Background: National Health Education Standards in the U. S. focus on key concepts and skills around health issues, including sexuality. However, little is known about the extent to which classroom teachers are trained to deliver sexuality education. Purpose: The purpose is to explore pre-service training experiences and needs of sexuality educators in Minnesota. Methods: Seven focus groups were conducted with a diverse sample of 41 sexuality educators, and qualitative analysis was used to detect themes across groups. Results: Results indicate a wide variety of pre-service teaching experience, ranging from no instruction to extensive training. Teachers had numerous suggestions for ways their training could have better prepared them to teach sexuality education, such as ways of working with culturally diverse students. Teachers described many ways in which they were unprepared in their first year of teaching sexuality education. Discussion: Training programs to prepare sexuality educators are not adequately preparing teachers for their multifaceted role. Findings point to the need to train sexuality educators differently than teachers for other subjects. Translation to Health Education Practice: Findings indicate that pre-service training programs should greatly expand their offerings, tighten requirements and hone methodologies in sexuality education to meet the needs of today's teachers and students.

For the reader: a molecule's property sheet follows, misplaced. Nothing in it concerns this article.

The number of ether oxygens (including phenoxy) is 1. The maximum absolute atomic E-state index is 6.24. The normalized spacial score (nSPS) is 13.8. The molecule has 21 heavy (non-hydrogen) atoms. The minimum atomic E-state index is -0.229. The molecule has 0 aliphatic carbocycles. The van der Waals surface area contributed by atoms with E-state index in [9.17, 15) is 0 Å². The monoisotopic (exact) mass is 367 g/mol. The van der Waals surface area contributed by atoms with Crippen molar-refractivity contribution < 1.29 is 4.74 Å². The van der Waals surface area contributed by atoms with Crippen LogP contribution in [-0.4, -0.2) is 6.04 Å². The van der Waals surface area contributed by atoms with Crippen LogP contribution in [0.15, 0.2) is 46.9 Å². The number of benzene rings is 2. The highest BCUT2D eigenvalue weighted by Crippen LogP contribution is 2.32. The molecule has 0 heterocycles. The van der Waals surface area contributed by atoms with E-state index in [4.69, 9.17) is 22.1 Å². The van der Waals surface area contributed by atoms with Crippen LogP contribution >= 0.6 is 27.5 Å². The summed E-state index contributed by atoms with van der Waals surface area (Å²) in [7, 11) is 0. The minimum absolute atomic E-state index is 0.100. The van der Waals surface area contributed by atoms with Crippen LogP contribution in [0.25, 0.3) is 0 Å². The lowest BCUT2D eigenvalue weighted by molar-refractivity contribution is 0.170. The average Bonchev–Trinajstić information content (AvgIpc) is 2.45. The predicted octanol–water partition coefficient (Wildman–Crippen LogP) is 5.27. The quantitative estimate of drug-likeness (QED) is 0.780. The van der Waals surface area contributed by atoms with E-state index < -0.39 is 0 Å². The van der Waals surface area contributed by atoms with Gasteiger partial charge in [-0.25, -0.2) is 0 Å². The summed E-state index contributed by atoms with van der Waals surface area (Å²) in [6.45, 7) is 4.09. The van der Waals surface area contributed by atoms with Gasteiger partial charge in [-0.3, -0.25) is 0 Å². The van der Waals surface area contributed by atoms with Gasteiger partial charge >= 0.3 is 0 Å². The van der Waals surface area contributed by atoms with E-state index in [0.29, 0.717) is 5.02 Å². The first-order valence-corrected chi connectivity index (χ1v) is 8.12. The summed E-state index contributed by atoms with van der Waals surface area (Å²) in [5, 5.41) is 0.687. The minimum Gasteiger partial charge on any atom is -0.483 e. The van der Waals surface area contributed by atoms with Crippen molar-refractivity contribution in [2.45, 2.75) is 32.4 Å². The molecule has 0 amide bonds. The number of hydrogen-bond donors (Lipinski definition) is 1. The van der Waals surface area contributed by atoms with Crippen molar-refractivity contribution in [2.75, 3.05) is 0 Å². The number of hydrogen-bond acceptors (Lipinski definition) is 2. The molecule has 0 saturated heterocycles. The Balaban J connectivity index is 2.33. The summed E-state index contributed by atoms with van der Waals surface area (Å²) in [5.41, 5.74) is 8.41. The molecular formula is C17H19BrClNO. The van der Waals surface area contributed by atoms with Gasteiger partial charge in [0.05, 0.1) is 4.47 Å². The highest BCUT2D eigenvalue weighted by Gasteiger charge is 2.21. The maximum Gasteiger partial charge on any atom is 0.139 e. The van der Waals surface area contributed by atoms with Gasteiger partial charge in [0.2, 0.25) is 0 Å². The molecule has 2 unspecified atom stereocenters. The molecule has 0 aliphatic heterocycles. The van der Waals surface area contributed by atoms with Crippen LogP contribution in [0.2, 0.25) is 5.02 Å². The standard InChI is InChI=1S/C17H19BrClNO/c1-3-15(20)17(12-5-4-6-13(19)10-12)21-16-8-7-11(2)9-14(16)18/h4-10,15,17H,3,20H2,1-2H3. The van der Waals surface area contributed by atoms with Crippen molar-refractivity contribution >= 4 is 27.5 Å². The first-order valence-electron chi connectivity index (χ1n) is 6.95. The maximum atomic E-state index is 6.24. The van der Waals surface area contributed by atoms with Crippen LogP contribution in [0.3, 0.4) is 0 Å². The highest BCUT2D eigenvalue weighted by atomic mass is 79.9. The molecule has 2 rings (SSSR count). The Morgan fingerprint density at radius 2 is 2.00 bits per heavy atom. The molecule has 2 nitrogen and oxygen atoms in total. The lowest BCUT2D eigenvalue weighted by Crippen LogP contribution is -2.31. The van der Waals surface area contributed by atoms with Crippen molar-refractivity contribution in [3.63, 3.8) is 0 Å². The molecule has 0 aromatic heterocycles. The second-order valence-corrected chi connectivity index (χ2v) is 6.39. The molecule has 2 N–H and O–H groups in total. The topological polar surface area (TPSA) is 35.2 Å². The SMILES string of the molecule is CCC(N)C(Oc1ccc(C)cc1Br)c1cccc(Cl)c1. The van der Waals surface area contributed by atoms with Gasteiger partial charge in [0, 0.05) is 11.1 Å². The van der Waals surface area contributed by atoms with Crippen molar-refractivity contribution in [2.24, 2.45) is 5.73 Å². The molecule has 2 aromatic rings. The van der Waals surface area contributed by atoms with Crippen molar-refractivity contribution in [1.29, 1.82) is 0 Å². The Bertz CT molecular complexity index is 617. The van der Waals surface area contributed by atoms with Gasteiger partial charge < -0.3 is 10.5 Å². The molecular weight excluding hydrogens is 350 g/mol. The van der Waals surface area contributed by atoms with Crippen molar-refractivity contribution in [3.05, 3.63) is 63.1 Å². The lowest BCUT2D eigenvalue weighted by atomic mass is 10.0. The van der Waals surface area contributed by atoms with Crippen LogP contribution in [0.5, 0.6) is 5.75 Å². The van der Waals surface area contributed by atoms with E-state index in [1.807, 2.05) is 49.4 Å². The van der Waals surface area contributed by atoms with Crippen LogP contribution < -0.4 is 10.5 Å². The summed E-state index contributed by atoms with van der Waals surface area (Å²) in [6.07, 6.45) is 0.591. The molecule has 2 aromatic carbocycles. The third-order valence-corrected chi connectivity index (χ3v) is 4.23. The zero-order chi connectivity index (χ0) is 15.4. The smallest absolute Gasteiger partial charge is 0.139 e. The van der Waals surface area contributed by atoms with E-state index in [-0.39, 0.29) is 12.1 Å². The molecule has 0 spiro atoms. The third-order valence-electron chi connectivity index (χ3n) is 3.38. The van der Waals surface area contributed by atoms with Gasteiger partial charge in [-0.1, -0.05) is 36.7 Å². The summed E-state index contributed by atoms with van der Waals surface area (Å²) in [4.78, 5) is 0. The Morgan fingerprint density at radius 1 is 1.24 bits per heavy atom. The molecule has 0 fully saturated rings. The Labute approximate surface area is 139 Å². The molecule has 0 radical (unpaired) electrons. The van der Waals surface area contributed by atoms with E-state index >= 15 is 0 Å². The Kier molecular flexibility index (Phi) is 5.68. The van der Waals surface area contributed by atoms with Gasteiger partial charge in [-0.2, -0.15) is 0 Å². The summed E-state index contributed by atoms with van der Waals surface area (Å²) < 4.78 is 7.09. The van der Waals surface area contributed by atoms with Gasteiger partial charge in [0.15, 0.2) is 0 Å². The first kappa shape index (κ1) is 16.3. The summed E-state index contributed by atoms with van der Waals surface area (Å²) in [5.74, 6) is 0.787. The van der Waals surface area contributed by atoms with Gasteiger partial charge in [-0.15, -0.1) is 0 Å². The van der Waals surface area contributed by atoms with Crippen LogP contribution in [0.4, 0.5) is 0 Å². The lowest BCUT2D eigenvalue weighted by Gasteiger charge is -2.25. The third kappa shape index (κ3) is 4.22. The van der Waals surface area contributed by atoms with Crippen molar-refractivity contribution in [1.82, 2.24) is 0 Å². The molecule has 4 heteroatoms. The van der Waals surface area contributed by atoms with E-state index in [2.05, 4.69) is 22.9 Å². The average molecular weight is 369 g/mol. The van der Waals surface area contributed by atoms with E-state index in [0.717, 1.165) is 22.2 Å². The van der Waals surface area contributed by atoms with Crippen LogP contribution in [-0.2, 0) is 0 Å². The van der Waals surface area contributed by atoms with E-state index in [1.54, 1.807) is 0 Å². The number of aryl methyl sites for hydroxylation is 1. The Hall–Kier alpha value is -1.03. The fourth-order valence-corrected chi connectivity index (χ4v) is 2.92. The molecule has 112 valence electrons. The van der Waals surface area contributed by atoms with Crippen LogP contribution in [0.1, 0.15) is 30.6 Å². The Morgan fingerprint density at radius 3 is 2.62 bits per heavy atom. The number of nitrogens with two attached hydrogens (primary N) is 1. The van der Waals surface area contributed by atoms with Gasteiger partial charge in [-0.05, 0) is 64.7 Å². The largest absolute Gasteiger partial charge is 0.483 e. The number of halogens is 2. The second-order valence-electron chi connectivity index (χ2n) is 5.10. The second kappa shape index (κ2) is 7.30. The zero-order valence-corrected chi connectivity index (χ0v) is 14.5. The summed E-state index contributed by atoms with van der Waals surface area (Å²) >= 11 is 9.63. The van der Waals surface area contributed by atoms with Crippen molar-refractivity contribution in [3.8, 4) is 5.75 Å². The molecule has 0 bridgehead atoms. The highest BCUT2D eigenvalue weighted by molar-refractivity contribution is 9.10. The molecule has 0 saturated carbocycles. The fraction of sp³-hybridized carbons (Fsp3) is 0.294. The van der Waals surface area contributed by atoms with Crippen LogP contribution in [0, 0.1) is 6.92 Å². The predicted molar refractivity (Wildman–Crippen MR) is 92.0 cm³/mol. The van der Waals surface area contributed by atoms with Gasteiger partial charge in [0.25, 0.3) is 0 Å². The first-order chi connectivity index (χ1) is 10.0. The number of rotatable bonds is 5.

|Original language||English (US)|
|Number of pages||8|
|Journal||American Journal of Health Education|
|State||Published - 2010|
Bibliographical noteFunding Information:
This study was funded by the birds & bees Project. This research was also supported in part by Cooperative Agreement Number U48DP001939 from the Centers for Disease Control and Prevention. The findings and conclusions are those of the authors and do not necessarily represent the official position of the CDC.